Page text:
Earlier this month, a state appellate court issued a written opinion in a California premises liability lawsuit discussing the element of causation and which evidence must be presented to survive a defense challenge for summary judgment. Ultimately, the court concluded that the defendant met his initial burden of showing that the plaintiff would be unable to establish causation, and the plaintiff failed to present any evidence to the contrary. Thus, the court held that the plaintiff’s case was properly dismissed.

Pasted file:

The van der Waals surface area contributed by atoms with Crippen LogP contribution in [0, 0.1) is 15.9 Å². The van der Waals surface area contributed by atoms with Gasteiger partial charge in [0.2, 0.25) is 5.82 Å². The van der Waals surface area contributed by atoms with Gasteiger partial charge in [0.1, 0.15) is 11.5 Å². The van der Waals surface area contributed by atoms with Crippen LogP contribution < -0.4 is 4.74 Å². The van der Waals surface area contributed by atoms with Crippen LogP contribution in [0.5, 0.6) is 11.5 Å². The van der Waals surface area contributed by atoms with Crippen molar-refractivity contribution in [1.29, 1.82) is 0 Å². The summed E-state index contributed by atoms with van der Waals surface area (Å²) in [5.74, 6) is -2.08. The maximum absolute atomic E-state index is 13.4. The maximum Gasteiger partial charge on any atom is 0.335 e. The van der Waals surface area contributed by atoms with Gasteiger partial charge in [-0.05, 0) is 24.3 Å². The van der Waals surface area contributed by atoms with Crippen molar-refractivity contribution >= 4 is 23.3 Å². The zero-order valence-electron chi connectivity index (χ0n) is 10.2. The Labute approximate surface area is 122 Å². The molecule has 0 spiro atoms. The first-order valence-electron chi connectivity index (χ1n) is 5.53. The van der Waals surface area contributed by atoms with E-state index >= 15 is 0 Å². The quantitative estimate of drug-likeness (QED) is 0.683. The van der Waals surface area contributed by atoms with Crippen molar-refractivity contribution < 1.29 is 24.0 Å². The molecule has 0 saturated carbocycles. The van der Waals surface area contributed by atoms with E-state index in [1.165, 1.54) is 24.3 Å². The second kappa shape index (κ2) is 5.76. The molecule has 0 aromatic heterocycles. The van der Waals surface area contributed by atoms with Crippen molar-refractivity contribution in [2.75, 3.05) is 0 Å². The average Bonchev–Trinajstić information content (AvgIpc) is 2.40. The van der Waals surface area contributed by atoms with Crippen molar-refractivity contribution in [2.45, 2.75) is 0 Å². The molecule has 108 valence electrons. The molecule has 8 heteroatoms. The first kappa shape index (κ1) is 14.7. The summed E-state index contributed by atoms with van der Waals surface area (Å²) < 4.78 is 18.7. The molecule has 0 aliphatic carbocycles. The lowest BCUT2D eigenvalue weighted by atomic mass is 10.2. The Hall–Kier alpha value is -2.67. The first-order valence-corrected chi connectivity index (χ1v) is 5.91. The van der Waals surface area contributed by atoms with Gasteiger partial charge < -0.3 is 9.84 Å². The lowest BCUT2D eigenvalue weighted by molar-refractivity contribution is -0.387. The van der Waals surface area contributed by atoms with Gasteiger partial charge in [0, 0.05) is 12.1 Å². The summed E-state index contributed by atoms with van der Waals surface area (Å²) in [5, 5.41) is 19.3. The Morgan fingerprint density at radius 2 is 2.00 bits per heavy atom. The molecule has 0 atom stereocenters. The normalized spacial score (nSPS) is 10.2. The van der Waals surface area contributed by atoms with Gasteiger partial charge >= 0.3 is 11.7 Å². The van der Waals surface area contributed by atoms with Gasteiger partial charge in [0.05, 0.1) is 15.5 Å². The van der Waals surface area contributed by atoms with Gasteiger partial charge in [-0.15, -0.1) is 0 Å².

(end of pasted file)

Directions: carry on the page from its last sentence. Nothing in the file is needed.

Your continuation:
The Facts of the Case
The plaintiffs lived in a second-floor apartment in a building owned by the defendant. One day, a fire started in the plaintiffs’ apartment, causing several of the tenants to suffer burn injuries. The plaintiffs filed a premises liability lawsuit against the landlord, claiming that a wall heater in the apartment was defective.
The defendant presented two experts who testified that the cause of the fire was the wall heater. However, neither expert could definitively say whether the wall heater was defective or whether combustible material – such as a blanket or couch – was placed too close to the heater. The plaintiffs did not present any evidence during the motion.